Tuesday, February 17, 2009
World-class Worry Wart
I had the great good fortune of growing up in a three-story Victorian house that had survived the 1906 San Francisco earthquake and fire. My parents bought this house in 1970 and slowly rehabilitated it away from its turn-of-the-century bordello interior and hideous stucco'ed exterior. For all its beauty and mostly-original charms, it was a pretty nerve-wracking place to grow up in and taught me at a young age to worry up a storm.
My room was on the third floor, under the eaves, with windows that looked down onto Liberty Street far below. It was cozy and fulfilled all my childhood fantasies of living in a garrett, spying the world from my crow's nest, hiding out in my hermit's cave. But in a strong wind or when the 24 rumbled up and down Castro in the days before the bus line was electrified, the windows rattled like mad. A little dwarf-size closet door under the eaves would also creakily and ever-so-slowly open on its own in that same strong wind, leaving me many a night wide-eyed and terrified, waiting for something to come crawling out. The stairs creaked and popped, sometimes when there was no one on them. Creepy cracked skylights scared the wits out of me more than once. And don't even get me started on the basement.
As a San Franciscan child, I was steeped in the lore of the 1906 Earthquake and Fire. I was constantly aware of it, thinking about how our house had survived it, and constantly waiting for the next Big One. Some well-meaning person had given me a reproduction of the front page of the San Francisco paper from the time of the Earthquake as a birthday gift when I was probably 9. In its cheap plastic frame, this stood in my room for years, filling my head with the details. April 18, 5:13 am. 3,000 dead. A fire that burned for four days, burning 2/3 of the city’s houses.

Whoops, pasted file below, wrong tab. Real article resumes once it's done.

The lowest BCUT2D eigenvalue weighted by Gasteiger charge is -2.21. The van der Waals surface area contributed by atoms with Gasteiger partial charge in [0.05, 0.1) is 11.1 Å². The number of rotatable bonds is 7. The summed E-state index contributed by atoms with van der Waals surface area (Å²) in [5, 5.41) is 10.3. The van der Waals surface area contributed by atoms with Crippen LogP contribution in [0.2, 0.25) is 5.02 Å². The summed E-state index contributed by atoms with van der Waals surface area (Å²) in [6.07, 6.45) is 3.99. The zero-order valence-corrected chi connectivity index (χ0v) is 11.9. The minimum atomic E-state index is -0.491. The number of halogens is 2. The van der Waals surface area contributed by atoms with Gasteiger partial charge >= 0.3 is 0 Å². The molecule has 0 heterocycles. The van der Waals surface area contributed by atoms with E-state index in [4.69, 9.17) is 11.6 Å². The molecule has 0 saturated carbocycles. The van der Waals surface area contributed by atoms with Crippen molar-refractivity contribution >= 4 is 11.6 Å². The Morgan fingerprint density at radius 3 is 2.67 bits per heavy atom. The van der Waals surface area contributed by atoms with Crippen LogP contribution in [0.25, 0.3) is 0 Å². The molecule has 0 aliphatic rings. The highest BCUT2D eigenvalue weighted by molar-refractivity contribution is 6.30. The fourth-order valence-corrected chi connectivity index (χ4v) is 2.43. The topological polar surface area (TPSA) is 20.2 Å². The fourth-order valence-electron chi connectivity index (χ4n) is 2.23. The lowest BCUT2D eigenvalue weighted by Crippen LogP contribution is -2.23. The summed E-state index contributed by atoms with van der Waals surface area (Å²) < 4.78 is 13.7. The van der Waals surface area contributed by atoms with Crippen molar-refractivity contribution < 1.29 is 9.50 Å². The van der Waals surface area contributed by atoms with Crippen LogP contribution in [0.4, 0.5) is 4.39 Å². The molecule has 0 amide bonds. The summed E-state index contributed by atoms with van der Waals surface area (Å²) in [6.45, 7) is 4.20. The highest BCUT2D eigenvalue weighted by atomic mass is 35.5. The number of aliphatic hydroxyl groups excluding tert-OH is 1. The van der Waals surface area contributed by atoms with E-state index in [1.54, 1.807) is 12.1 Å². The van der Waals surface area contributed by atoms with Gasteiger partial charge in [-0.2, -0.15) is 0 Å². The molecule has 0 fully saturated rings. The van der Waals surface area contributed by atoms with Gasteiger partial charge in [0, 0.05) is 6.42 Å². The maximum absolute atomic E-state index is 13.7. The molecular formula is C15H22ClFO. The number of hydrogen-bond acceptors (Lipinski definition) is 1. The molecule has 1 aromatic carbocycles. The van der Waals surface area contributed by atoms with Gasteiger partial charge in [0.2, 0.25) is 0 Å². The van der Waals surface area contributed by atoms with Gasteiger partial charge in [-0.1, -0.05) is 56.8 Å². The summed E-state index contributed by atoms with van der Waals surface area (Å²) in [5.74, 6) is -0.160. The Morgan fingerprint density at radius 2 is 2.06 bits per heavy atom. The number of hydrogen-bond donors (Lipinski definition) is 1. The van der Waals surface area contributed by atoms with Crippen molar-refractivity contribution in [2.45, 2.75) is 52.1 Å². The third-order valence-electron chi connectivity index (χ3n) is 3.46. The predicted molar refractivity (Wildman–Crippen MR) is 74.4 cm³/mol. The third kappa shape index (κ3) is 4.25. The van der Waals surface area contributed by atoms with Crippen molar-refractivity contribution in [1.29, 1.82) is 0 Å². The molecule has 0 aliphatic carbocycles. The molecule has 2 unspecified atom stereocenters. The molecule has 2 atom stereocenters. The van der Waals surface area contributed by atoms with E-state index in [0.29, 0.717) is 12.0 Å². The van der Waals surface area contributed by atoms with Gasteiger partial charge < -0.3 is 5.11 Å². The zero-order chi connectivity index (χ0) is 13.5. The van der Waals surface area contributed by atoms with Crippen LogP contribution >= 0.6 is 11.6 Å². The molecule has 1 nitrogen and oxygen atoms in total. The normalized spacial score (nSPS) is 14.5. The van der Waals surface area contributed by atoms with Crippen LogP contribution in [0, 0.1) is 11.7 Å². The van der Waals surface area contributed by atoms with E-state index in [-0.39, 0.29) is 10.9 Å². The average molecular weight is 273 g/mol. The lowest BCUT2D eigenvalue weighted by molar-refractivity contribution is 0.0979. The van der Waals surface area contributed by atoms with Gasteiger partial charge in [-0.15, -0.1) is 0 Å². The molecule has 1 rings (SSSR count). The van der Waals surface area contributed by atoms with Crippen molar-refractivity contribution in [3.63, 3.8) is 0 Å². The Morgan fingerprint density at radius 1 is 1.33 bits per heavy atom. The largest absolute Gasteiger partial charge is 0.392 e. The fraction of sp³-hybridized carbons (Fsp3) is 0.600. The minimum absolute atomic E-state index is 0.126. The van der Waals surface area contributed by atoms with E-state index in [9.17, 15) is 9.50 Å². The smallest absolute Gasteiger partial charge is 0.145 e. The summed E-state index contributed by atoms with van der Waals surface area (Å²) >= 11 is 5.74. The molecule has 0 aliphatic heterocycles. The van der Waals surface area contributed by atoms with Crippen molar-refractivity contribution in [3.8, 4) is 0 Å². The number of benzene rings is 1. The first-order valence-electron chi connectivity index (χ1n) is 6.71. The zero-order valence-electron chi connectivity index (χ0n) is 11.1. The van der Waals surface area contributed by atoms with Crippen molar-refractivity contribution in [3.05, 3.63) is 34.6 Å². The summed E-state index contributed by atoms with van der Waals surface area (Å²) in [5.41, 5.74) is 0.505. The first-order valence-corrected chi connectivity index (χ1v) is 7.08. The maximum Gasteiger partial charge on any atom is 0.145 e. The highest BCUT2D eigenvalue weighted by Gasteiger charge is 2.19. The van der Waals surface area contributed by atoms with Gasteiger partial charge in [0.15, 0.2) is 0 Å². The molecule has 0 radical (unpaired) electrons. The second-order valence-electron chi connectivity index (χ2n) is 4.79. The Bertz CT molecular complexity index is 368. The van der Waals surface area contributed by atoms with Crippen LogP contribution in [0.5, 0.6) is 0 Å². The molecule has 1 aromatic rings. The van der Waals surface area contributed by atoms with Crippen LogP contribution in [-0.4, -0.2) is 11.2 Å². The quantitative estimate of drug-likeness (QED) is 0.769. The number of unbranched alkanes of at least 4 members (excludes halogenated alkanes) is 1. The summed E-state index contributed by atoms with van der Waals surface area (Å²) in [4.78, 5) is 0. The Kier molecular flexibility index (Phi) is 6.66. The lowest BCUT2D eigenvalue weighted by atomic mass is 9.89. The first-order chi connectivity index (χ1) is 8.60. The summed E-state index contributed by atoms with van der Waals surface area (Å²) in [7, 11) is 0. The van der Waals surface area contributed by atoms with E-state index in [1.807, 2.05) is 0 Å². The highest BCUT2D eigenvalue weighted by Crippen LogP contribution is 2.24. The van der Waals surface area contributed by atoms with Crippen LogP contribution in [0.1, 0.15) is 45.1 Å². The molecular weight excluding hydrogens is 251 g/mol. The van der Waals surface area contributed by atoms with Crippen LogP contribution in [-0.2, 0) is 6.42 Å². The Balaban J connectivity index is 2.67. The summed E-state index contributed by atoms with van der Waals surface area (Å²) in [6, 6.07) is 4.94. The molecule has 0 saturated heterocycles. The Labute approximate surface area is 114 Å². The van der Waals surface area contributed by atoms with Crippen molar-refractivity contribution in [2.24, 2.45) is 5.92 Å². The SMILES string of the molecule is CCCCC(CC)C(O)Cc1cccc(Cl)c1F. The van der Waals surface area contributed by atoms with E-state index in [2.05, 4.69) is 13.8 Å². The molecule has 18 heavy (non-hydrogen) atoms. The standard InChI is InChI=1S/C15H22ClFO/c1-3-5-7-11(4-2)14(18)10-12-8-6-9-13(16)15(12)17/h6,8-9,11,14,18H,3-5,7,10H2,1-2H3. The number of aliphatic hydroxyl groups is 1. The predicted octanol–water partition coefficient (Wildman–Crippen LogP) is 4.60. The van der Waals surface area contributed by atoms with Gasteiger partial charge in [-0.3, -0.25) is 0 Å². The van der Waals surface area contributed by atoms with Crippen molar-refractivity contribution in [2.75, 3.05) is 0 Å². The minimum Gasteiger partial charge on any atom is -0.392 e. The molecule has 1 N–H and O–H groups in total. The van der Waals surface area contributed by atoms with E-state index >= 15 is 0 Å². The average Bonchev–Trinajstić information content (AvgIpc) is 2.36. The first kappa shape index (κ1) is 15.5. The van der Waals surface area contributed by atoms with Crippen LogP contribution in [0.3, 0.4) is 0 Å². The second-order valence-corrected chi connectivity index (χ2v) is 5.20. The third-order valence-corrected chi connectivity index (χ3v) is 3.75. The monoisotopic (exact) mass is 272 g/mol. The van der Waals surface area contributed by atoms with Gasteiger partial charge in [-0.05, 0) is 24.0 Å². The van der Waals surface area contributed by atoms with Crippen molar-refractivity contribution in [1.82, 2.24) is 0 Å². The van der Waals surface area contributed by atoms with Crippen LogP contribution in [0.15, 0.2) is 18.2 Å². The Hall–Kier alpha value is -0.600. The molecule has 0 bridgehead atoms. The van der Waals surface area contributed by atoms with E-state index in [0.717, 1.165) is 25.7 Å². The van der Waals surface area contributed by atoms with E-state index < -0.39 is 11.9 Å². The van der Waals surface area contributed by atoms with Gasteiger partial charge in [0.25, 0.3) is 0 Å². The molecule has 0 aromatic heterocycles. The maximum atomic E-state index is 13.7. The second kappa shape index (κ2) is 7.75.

And here I was in our rickety wooden house that could barely withstand a gust of wind and would likely not be as lucky the next time.
Over and over, night after night, I’d mull the possibilities. When the Big One came, would the house crumble? If I was in my room, could I possibly survive, my third floor collapsing neatly on top of the other two?
Or would the house, instead, fall backward in one piece and slide down the steep hill toward 20th Street? That might be survivable, since I could crawl out the windows of my room and ride it out.
But what if somehow it toppled the other way, into Liberty Street? Could I move fast enough toward the back of the house, so that I could crawl out the windows and stand atop the rubble?
Would I be in my pajamas?
Where should I keep my valuables so I could grab them and how could I be sure to get Pancho, my beloved dog-brother, out with me?
And if the house survived, but the fire came, how would the firefighters get me out of those old windows? Would the ladders reach?
What if I had to jump?
It's no wonder I am so very good at worrying. Thanks to that house, I devoted countless sleepless childhood hours to honing my craft, so that the reflex to go mentally catastrophic is instantaneous and I can almost always - no matter the situation - find something to worry about. It's a source of endless amusement to my zen husband. But we'll see who's laughing when the roof caves in and I'm the one with the well-articulated escape plan. ;)